PARASTOMAL HERNIA PREVENTION WITH MESH IN THE CONTEXT OF LAPAROSCOPIC APPROACH- AN OPINION BASED ON CURRENT LITERATURE
- 1Hospital Universitari Vall d'Hebron, Abdominal Wall Surgery Unit, Department of Surgery, Universitat Autònoma de Barcelona, Spain
- 2Hospital del Mar, Department of Surgery, Pompeu Fabra University, Spain
Since the 1990s, laparoscopic surgery (LS) has been a true revolution in the field of surgery. LS decreases the lesions inherent in surgical access modalities, reducing operative morbidity and reaching similar or even better results than those related to open surgery (OS) (1). Nowadays, surgical specialties related to stoma formation (i.e., general surgery and urology) routinely incorporate LS as a surgical approach modality. However, despite this minimal access approach, the incidence of a parastomal hernia (PH) remains high and can vary depending on the type of stoma. In this way, the frequency of PH associated with an end-colostomy ranges from 4% to 93%. This disparity can be explained by the diagnostic method used. Thus, when the diagnosis is clinical, the values range from 4% to 48% (2), and when it is radiological, from 78% to 93% (3,4). PH figures associated with an end-ileostomy between 2% and 28% have been described (5) and when associated with an ileal conduit diversion can be up to 29% (6). The lack of a uniform PH definition (clinical or radiological) may explain the difficulty of quantifying the exact incidence of this pathology. Independently of the surgical approach (open or laparoscopy) PH repair is notoriously difficult (7) and surgical research has started to focus more and more on the prevention of PH formation by using mesh at the time of stoma construction in the context of both open and laparoscopic approaches (8).
Interestingly, in parallel with LS and in response to limitations in the understanding and use of published evidence, evidence-based medicine (EBM) began as a movement in the early 1990s and integrates clinical judgment, recommendations from the best available evidence and the patient's values (9). Knowledge of the “best available evidence” necessarily requires an understanding of study design hierarchy. The reason for which studies are placed into a hierarchy is that those at the top are considered the “best evidence”, which allows the establishment of a recommendation for practice (10). In general, there are different systems to rate the quality of evidence (high-quality evidence rated as “1” or “high” and low-quality evidence rated as “4 or 5” or “low”) (11). It is not the aim of this document to provide an analysis of the systems that can be used to place a study into a hierarchy and, depending on the system, to place the study at a different “level”. Available literature on PH prevention with mesh in the context of laparoscopic approach can be broadly categorized as those studies of an observational nature (“low quality of evidence”) and those studies that have a randomized experimental design or are meta-analyses of randomized controlled trials (“high quality of evidence”). The aim of this document is to review the studies present in MEDLINE (Pubmed) related to PH prevention with mesh in the context of laparoscopic approach (main procedure and/or mesh placement) and by stoma type (i.e., end-colostomy, end-ileostomy, and ileal conduit diversion) from the “lowest” to “highest” quality. (Search terms- “ostomy”, “end-colostomy”, “end-ileostomy”, “ileal conduit diversion”, “laparoscopy”, “prophylaxis”, “prevention”, “surgical mesh”, “prosthesis”, “implant”, “parastomal hernia”).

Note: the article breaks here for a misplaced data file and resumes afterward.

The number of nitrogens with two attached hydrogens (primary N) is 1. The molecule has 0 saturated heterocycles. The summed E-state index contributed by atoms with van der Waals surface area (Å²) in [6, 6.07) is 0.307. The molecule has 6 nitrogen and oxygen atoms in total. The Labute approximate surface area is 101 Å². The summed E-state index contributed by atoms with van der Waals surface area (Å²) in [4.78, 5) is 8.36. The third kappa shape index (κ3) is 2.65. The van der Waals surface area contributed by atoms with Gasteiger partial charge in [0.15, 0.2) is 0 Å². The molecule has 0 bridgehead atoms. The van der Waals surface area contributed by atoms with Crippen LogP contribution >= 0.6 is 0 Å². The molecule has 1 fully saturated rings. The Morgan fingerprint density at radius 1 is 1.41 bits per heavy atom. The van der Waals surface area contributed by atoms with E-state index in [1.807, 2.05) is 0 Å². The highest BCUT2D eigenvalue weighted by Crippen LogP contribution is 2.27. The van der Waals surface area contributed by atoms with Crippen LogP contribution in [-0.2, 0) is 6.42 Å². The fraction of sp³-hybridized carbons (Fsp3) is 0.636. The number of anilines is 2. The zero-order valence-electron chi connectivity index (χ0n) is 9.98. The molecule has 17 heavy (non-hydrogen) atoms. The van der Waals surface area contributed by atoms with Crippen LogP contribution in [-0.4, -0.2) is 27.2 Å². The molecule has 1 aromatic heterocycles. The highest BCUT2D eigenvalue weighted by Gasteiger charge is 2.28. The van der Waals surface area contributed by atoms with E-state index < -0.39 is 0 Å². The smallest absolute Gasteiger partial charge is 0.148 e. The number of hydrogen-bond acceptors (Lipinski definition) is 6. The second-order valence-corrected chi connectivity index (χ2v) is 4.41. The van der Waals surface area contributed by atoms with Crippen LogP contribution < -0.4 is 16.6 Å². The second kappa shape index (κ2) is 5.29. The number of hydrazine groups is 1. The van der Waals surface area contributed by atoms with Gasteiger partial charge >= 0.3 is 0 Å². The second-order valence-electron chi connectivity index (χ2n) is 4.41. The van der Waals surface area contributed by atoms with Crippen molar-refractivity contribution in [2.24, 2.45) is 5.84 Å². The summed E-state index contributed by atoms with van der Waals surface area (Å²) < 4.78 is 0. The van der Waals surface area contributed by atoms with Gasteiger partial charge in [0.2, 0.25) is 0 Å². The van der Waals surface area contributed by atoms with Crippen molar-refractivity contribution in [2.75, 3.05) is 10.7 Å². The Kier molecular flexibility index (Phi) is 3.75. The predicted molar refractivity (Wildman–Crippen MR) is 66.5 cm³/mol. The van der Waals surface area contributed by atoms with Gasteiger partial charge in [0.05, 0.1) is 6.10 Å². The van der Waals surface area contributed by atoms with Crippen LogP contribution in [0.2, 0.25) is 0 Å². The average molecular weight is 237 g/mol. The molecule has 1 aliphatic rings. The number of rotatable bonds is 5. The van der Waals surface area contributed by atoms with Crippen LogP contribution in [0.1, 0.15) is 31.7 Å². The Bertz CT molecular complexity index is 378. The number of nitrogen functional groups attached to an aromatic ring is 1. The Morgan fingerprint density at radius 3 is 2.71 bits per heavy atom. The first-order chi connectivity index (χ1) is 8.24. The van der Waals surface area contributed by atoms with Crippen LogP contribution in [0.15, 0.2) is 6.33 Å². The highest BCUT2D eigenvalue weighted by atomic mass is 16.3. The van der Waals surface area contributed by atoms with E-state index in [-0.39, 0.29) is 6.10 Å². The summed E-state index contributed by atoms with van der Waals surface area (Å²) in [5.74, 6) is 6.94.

Table 1 presents a summary of the included studies.
Observational studies (ObS) are clinical research designs whose goal is the observation and description of events without any intervention in their natural course. ObS represent 80% of the publications in biomedical journals, independent of the database indexing and eventual impact factor of each journal (12). Most of the studies we found on PH prevention with mesh in the context of laparoscopic approach were observational and relating to end-colostomy construction in an elective setting (13-20). Apart from the inherent methodologic limitations of ObS that generate bias (21), the studies we found comprise a limited number of patients (143 patients), and the results related to laparoscopic approach are indirect, because six of eight studies (13,16-20) combined the open and laparoscopic approach. Regarding mesh position, the studies are heterogeneous: in three studies the mesh position is an intraperitoneal onlay (IPOM) with a gap in the middle of the mesh (Keyhole) (13,15,19), in two a retromuscular position with a keyhole mesh (14,18), in two an IPOM modified Sugarbaker technique (16,20), and in one study the authors use their own mesh position they call SMART (17). The type of mesh used in this ObS is mostly a synthetic non-absorbable mesh (13-16,18-20) and in only one study the prosthetic material is absorbable and of biologic origin (17). Additionally, the material architecture is heterogeneous: in three studies the authors use a prefabricated square mesh device with a central funnel-shaped cannel (13,15,19), in two a round composite mesh with a central band protecting the bowel from erosion (16,20), and in three a flat mesh (14,17,18). On the other hand, in all ObS related to an end-colostomy (13-20), the follow-up was 2 years or less, and at this point, it is necessary to remember that the time elapsed since the formation of the stoma may be an important factor in relation to the onset of a PH, since although it appears that 50% of the PH will be diagnosed in the first 2 years of follow-up, the risk may continue for at least 20 years (22). All ObS related to an end-colostomy had a positive conclusion in favor of the use of a prophylactic mesh in terms of safety and efficacy.
Randomized controlled trials (RCTs)